Learning from Herbert

September 1, 2008
By
The week before I came to Exeter, I went to New Orleans on a mission trip. A mission trip is a trip where a group of people go into a community in hopes of making a positive change. I went on this with my church. While in New Orleans, we had planned to help with a children’s Bible camp in a poor neighborhood; the rest of the trip was divided among various other activities.

To get to New Orleans, we drove twelve hours from South Caroline, which is where I live. When we began to come near New Orleans, the devastation from Hurricane Katrina was still blatantly obvious. This was baffling to me because the hurricane had occurred almost three years ago. Roof shingles were missing on nearly every house, ominous black spray-painted “X” marked every building and vegetation, as well as houses, stood awry. Each section of the ominous “X” described four things the search and rescue teams found in the buildings: the number of dead found within the building, the date the primacies was searched, the chemicals that were found, and the search group that had executed the search. It was frightful to see a house that contains a number of dead. These houses, which were once safe homes for the deceased, became their malice, murky chambers of death.

Our large white van pulled up into the church parking lot. We exited the van, excited to know that we were going to play with little children at Bible camp and teach them a variety of things. I hadn’t realized how very little I had learned in my 16 short years of life.

“Hi, my name is Charlotte.” I said cheerfully to a little boy whose name tage read ‘Herbert.’ “Hi,” he meekly replied. I began to try to talk to him and ask him questions, he would politely reply, but never attempted to converse. As the week went by, with a little bit of encouragement, he began o embrace the camp’s environment. This was true for many of the children at the camp. I asked one of the little girls, “Do you go to church here?” She reluctantly replied, “No, my church was washed away when the big storm came.” Many of the children had experiences similar to this if not much worse.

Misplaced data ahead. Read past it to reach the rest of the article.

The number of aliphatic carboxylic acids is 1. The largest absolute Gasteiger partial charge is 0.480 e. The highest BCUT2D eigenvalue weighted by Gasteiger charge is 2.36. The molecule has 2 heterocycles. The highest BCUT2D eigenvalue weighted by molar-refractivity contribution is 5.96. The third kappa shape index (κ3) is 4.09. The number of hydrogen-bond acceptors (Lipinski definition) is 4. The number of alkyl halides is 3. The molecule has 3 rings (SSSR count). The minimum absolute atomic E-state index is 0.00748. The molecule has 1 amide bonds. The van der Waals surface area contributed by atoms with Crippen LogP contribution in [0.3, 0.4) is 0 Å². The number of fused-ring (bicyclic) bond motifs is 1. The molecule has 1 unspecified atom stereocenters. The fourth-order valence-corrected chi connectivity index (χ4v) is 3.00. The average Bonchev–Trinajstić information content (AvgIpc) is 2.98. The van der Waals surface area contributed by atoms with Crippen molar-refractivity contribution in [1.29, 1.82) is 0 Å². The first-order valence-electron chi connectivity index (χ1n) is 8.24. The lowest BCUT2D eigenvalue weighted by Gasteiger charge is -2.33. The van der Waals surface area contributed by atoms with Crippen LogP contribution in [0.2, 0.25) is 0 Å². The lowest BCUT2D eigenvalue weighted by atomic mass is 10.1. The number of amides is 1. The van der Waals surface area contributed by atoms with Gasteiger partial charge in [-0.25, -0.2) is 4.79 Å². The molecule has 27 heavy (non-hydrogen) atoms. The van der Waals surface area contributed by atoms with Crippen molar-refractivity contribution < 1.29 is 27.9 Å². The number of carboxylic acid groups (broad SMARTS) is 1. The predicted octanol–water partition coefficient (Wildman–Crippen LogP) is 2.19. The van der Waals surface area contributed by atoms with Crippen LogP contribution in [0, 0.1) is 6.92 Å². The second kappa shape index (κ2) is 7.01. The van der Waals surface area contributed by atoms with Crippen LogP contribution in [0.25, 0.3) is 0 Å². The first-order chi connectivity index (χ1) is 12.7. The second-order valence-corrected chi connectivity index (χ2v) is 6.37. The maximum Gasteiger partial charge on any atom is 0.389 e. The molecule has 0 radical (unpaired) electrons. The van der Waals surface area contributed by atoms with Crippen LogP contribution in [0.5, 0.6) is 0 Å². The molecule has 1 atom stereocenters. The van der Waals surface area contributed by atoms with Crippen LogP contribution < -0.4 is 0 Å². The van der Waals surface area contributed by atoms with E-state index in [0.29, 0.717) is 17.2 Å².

Later, when I was talking with one of the trip leaders, I asked them about Herbert. She told me that when Katrina had occurred, his mother had left him with his grandmother, but had taken her other children with her. She had left Herbert because he had been very sickly as a young child and she didn’t feel as though she was going to be able to bring him with her. I met other children who had lost parents to the great waves, broken levees bring. Welfare checks given by the government were to be distributed the day after the storm had occurred. The parents of some of the children I had met had decided to wait in their houses until the storm was over because their check was too important to leave. Because of this some of them drowned or were the people seen on TV waiting on their roofs to be saved.



I realized these children have dealt with and survived more than I’d ever wish on anyone during their whole lifetime. Their ability to be functional members of society astounds me. If I were ever put in a similar situation, I hope to handle it with the same grace they are able to project, but know that it is hopeless for me to ever handle a tragedy, like Katrina, as well.





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